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http://www.youtube.com/user/adrienschmittpiano/featured


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#1291006 - 10/21/09 03:02 AM Re: Key weight on a Grand [Re: adrienschmitt]
pianobroker Offline
4000 Post Club Member

Registered: 05/14/07
Posts: 4309
Loc: North Hollywood CA.
I apologize for resurfacing a dead thread but wonder if you pros could advice me on a predictament very similar to this scenario. I will consult my own staff tomorrow but wanted to get a better idea of what I am dealing with. I have a Steinway with 52 grams downweight and 18 grams upweight.
Somewhat familiar with the formula for calculating friction I am wondering after addressing friction points which would eliminate ? grams,I don't believe it be enough to make a major difference in raising the upweight enough.

If I chose to hang a bit heavier hammer which would add to my downweight(lets say 5 grams added to the touchweight)how much in ratio would it add to my upweight,after of course addressing most friction points already.

Also as Peter mentioned ,if I eliminated ? lead in making the downweight heavier,what is the approximate ratio of the rise in upweight. Really the same question I guess!

You guys deal with this all day long. Not being a tech,I'd like to get a better idea before addressing my guys. Appreciate any insight.!


Edited by pianobroker (10/21/09 03:27 AM)
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#1292181 - 10/23/09 12:26 AM Re: Key weight on a Grand [Re: pianobroker]
pianobroker Offline
4000 Post Club Member

Registered: 05/14/07
Posts: 4309
Loc: North Hollywood CA.
In anwsering my own question grin,I am amazed by my prep tech who ceases to amaze me. Having gained 8 grams of upweight just from eliminating friction alone (which I didn't think possible) the piano actually sounds totally different without no voicing at all. The downweight in eliminating the friction from many points changed very little with the upweight changing drastically. I'm very content with approximately 52gms down and 26 grams up with the dampers down. Now with the dampers up I noticed the downweight dropped a bit which is normal but my upweight also dropped 2 grams approximately. The damper action is new by the way. My question, Is it normal for the damper tray when lifted to subtract from the upweight which I need every gram I can get. Am I being too anal or picky ? The piano plays great now and nobody/player wise would discern the loss of those 2 grams of upweight due to the damper tray drag. confused but I'd like to know Appreciate any insight.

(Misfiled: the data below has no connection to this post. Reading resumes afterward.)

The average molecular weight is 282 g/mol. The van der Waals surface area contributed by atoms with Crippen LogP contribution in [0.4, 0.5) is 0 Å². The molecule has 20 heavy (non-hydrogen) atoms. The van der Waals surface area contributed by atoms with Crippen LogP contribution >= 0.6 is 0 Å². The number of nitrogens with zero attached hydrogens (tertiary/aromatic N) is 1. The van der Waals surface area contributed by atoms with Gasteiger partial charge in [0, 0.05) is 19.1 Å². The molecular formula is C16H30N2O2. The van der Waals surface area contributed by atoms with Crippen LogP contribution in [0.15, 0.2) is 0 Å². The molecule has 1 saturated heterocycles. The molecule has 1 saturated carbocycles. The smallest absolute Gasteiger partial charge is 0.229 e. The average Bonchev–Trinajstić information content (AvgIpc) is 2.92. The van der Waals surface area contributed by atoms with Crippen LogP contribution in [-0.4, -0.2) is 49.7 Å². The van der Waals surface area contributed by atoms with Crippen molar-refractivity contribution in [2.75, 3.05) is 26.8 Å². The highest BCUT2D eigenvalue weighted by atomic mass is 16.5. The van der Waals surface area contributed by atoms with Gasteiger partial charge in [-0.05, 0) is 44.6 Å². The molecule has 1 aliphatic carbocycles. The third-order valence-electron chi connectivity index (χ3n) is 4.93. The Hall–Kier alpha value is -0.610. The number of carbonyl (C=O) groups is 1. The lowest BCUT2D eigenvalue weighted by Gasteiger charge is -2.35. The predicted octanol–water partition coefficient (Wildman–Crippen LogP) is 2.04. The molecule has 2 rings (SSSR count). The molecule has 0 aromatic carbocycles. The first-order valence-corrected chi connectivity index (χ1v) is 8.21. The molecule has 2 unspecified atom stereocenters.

Edited by pianobroker (10/23/09 12:31 AM)
_________________________
www.pastperfectpiano.com
Largest selection in the USA
100+Steinway and M&H grands
Warehouse showroom Onsite Restoration
Preowned & Restored
Hailun dlr.818-255-3145
http://www.youtube.com/watch?v=_z8RvhXGKzY
http://www.youtube.com/watch?v=Voo0zumHGgE

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#1292191 - 10/23/09 01:17 AM Re: Key weight on a Grand [Re: pianobroker]
Gene Nelson Offline
1000 Post Club Member

Registered: 09/10/04
Posts: 1464
Loc: Old Hangtown California
Not certain what you mean by damper tray drag.
Down and upweight measurements are taken with the damper assembly lifted and out of the equation. It is a good idea however to be certain that there are no friction issues in the damper assembly (I am certain your prep tech has done this) and that the dampers are not being engaged by the key ends too early in the key stroke - about one third to one half hammer travel is a good place to engage the damper lift lever with the key end.
52 down 26 up is a good average place to be.
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RPT
PTG Member